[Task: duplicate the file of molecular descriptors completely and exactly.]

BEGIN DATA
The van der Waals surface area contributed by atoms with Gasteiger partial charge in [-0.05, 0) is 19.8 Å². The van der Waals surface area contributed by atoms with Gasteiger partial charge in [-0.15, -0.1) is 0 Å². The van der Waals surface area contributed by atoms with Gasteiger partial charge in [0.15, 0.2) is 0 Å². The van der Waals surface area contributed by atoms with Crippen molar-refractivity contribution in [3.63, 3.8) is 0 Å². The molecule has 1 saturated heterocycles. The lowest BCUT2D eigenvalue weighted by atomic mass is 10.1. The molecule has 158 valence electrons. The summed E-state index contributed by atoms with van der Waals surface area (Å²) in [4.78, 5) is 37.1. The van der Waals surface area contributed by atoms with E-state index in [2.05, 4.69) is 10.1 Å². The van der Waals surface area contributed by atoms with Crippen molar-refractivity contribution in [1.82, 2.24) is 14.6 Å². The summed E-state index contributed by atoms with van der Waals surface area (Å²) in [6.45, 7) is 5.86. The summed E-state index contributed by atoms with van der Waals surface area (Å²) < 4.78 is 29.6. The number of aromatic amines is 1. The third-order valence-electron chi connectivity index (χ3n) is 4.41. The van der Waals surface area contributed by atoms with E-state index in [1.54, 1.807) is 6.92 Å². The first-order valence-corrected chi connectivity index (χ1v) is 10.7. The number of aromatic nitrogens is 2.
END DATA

The van der Waals surface area contributed by atoms with Gasteiger partial charge in [-0.05, 0) is 19.8 Å². The van der Waals surface area contributed by atoms with Gasteiger partial charge in [-0.15, -0.1) is 0 Å². The van der Waals surface area contributed by atoms with Gasteiger partial charge in [0.15, 0.2) is 0 Å². The van der Waals surface area contributed by atoms with Crippen molar-refractivity contribution in [3.63, 3.8) is 0 Å². The molecule has 1 saturated heterocycles. The lowest BCUT2D eigenvalue weighted by atomic mass is 10.1. The molecule has 158 valence electrons. The summed E-state index contributed by atoms with van der Waals surface area (Å²) in [4.78, 5) is 37.1. The van der Waals surface area contributed by atoms with E-state index in [2.05, 4.69) is 10.1 Å². The van der Waals surface area contributed by atoms with Crippen molar-refractivity contribution in [1.82, 2.24) is 14.6 Å². The summed E-state index contributed by atoms with van der Waals surface area (Å²) in [6.45, 7) is 5.86. The summed E-state index contributed by atoms with van der Waals surface area (Å²) < 4.78 is 29.6. The number of aromatic amines is 1. The third-order valence-electron chi connectivity index (χ3n) is 4.41. The van der Waals surface area contributed by atoms with E-state index in [1.54, 1.807) is 6.92 Å². The first-order valence-corrected chi connectivity index (χ1v) is 10.7. The number of aromatic nitrogens is 2.